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Sometimes shipping it is the best market research

It’s common knowledge that each one of us have a book in us. I saw some random online marketing dude claiming, “there’s at least one online course in each of us.” The only thing I could think of was, “boy, times have changed.”

One of the most common advise I hear from both the best and the worst of marketers is this — do your market research before you invest in a significant time and effort to produce that book or online course. Logically, it makes sense but practically it doesn’t address one of our greatest obstacle — overanalysing. We all love to do it. Even the ones who aren’t analytical choose to spend countless hours just doing research because they’re made to believe it’s “productive” work. And the end of 3,6,9, or 12 months all you have to show for is a truckload of lost time and a dent in your bank balance.

Of course, the programs weren’t at fault. And yes, it is important to do your market research before you put in the time. What they didn’t tell you is how to avoid getting yourself into the “market research” trap and get the damn thing done! It’s so natural to get sucked into that indefinite research phase. Believe me, I’ve sabotaged at least half-a-dozen projects just due to research!

I’ve now concluded that having your minimum viable product is critical to any project’s success. And here’s how I think everyone should go about it:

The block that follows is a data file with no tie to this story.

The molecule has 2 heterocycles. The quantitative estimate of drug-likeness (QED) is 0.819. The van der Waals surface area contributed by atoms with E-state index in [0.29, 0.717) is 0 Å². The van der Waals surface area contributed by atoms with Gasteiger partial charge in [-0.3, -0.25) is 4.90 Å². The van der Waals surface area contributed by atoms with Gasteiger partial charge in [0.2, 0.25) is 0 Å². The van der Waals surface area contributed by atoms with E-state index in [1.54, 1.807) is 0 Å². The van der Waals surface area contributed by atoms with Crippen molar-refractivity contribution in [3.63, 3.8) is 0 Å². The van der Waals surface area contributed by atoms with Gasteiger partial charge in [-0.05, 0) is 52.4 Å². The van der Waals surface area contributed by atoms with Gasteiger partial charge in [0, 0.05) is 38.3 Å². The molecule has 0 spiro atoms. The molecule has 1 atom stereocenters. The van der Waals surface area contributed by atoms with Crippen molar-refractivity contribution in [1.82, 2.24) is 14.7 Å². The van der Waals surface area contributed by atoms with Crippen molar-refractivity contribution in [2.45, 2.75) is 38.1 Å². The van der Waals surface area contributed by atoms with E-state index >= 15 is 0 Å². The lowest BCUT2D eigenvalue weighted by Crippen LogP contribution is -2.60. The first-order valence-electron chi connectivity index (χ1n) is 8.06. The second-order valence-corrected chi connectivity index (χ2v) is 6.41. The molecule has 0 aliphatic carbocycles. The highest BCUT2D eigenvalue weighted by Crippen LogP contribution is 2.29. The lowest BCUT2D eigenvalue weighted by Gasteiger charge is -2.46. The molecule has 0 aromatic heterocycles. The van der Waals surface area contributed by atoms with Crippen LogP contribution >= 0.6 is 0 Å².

1. Research phase: 3 days (this one is optional if all you want to do is get a book or an online course out. You may have one of each in you but they don’t have to be a bestseller. Nobody promised that.)
  2. Implementing: 20 days
  3. Marketing (aka “talking about your book/course online or offline”) : 7 days

That’s it! The focus is on shipping in and not doing a PhD in your subject. Remember that this might be version 1.0 and if you have many takers, you’ve got all the reasons to work on a version 2.0. Offer the newer version for free to the previous buyers and marketing it as the new and improved version to the rest of the world.

An alternative could be to ship out version 1.0 to a group of people (10 or 20), get their feedback on what’s missing and what could be improved, and work towards finalising it. This focused group gets a free version of the 2.0 that you release while the rest of the world pays for it.

Like I said, if you aim to earn millions out of this product, you’re in the wrong business. None of the marketers whose programs you buy started out that way. Their intention was to serve an audience by creating something that’s valuable. Period. All the raving success came by afterwards and took a lot of time and effort.

I’m not suggesting you can’t get to that level, you can, but a little time and patience can get you there. For starters, get going with your version 1.0. If you find traction, continue to work on it until you have a much improved version 2.0 ready to roll. That’s how the best products, services, books, courses, events are launched. It doesn’t have to be perfect.

Ship it and know that it’ll get to the level you want, eventually.